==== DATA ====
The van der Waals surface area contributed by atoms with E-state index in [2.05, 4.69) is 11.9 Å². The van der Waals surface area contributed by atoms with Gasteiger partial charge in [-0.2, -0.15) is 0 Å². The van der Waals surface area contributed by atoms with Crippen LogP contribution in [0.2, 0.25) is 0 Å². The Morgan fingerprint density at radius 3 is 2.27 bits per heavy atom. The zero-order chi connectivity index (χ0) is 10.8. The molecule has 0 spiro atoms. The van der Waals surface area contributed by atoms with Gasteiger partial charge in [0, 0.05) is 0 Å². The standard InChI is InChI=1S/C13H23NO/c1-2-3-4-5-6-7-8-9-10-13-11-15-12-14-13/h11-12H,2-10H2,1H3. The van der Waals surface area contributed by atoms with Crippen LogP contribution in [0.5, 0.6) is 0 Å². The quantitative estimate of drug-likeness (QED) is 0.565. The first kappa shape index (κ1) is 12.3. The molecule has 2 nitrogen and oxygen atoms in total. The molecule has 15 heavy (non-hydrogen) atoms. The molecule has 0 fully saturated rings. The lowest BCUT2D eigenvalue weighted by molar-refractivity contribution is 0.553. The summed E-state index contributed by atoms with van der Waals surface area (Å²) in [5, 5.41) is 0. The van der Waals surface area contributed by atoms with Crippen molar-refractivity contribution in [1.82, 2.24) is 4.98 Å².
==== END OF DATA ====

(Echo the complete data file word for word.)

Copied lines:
The van der Waals surface area contributed by atoms with E-state index in [2.05, 4.69) is 11.9 Å². The van der Waals surface area contributed by atoms with Gasteiger partial charge in [-0.2, -0.15) is 0 Å². The van der Waals surface area contributed by atoms with Crippen LogP contribution in [0.2, 0.25) is 0 Å². The Morgan fingerprint density at radius 3 is 2.27 bits per heavy atom. The zero-order chi connectivity index (χ0) is 10.8. The molecule has 0 spiro atoms. The van der Waals surface area contributed by atoms with Gasteiger partial charge in [0, 0.05) is 0 Å². The standard InChI is InChI=1S/C13H23NO/c1-2-3-4-5-6-7-8-9-10-13-11-15-12-14-13/h11-12H,2-10H2,1H3. The van der Waals surface area contributed by atoms with Crippen LogP contribution in [0.5, 0.6) is 0 Å². The quantitative estimate of drug-likeness (QED) is 0.565. The first kappa shape index (κ1) is 12.3. The molecule has 2 nitrogen and oxygen atoms in total. The molecule has 15 heavy (non-hydrogen) atoms. The molecule has 0 fully saturated rings. The lowest BCUT2D eigenvalue weighted by molar-refractivity contribution is 0.553. The summed E-state index contributed by atoms with van der Waals surface area (Å²) in [5, 5.41) is 0. The van der Waals surface area contributed by atoms with Crippen molar-refractivity contribution in [1.82, 2.24) is 4.98 Å².